As with the wood wall/concrete wall dyad animating the plan, the house’s section and elevation are also composed around a dynamic interplay of disparate elements. From the southwest, the house is a rather standard West Coaster, with horizontal cedar siding and the master bedroom corner deck framing the Great Room’s openable window-wall. Views from the northeast and approaching the front door are very different, with the West Coast box forms nestled into the finely proportioned and detailed (by Alan Boniface) extended concrete walls, and a maternal angled north wall, with its supporting segmented parallam columns much in evidence on the inside.

The house’s double dyad strategy (concrete through-walls versus the six aligned wooden walls, free-form parallam-beamed north wall counterpoised over the box-like West Coast main house pavilion) has the advantage of animating nearly every space, its material differences as evident as its spatial interconnections. The disadvantage of these formal strategies is a certain restlessness in the house, a kind of promotional zeal that only finds relief in the sanctum sanctorum of Bob Bryant’s smoking room at mid-plan on the garage level.

1 In their entirety, these requirements consisted of the Bryants’ request for a modern house with some use of concrete having “lots of natural light, an open plan with seamless integration of outside and inside, several ‘signature’ architectural elements, and a dramatic staircase, entry hall and fireplace.”

Vancouver architecture critic Trevor Boddy is convening a global gathering of architectural and urban writers for A Dialogue of Cities from June 1-3, 2006, which he is curating for UBC’s Museum of Anthropology.

Client Bob and Donna Bryant

Architect Team Alan Boniface, Bruce Haden, Andrew Larigakis

Landscape Paul Sangha Ltd.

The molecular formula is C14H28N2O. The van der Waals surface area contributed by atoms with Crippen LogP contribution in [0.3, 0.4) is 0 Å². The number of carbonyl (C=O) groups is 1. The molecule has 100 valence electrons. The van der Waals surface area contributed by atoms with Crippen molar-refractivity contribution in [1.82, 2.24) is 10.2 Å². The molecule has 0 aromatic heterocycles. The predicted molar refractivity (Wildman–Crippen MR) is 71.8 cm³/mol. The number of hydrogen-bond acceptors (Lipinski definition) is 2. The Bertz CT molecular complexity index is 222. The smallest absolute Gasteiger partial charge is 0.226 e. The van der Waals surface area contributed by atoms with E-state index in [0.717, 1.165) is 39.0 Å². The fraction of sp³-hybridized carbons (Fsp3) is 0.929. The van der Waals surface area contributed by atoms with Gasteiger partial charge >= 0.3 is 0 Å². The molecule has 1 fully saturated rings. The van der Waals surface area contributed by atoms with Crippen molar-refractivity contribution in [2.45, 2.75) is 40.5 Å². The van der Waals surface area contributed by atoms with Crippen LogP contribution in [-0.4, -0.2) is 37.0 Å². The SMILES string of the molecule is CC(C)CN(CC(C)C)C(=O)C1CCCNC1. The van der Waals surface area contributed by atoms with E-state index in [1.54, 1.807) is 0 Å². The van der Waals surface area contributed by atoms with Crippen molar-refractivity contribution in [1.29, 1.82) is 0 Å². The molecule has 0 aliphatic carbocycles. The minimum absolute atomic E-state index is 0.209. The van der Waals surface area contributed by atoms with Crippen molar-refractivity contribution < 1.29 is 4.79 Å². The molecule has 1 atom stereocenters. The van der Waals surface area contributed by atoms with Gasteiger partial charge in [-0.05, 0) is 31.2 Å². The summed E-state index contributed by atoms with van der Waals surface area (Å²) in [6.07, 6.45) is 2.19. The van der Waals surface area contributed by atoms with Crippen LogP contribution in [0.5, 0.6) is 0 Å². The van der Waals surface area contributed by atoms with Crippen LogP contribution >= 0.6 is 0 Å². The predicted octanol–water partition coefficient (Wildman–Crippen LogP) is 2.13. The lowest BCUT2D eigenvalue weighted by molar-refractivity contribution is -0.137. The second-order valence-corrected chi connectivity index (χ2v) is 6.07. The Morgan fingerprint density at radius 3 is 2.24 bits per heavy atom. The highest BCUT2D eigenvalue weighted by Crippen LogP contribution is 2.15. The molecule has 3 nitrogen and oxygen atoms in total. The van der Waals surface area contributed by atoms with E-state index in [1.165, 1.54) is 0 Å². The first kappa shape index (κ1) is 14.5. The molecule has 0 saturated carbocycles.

Structural Equilibrium Consulting Inc.

Formwork and Concrete Van Construction and Sutherland Concrete

Steel Eagle Iron

Glass and Glazing Glastech

Millwork Intempo Interiors, Boelling Smith Design

Front Doors Kurt Sander

Area 5,717 Ft2

Budget $2 Million

Completion September 2004

The following three paragraphs are excerpts from Bruce Haden’s response to his client. Note the strategic use of budgets and explanation of program requirements used by the architect.

Approach to Design

* A variety of spaces can enhance one another through contrast, and promote both a sense of intimacy and a sense of exuberance. The Great Room would want to be voluminous, but some of the smaller spaces may be specific to an individual’s needs, and more quirky. For example, we can imagine a smoking room for Bob that has the qualities of a hidden retreat, with an architectural language distinct from the rest of the house.

* At least one major aspect of the house should be strikingly original. A stair perhaps, or an interior bridge. But a house that is full of elements shouting for attention would not work. We imagine subtlety coexisting with the stunning.

Design Features and Costs

* With respect to your desire for concrete design, there are a number of things to keep in mind. Typically, the concrete component of a house runs from $50-60/ft2. Exposed areas of concrete requiring a finer finish are normally about $10/ft2 more. Conventional wood frame construction costs approximately $10-12/ft2. Given the substantial cost difference, one needs to consider carefully which walls are to be concrete and which can be built in a more conventional way.

* It is also important to remember that, at a detail level, modern houses are usually more expensive to build than traditional ones. The reason
lies primarily in the methods of detailing and the labour costs associated with them.

Scope of Work/Fees

* In courageous creative endeavours, a willingness to trust the contributions of all is important. Creative conflict amongst passionate people is common, and should be seen as the chance to create something better than any individual would have done.

* The form of building contract can have significant cost implications. The least expensive way to build, in our experience, is to put the whole project out to competitive tendering using some form of Stipulated Sum Contract. With the advantages in cost come other disadvantages, including an often somewhat adversarial relationship with the builder (the low bidder) as he attempts to claw back profits through extras.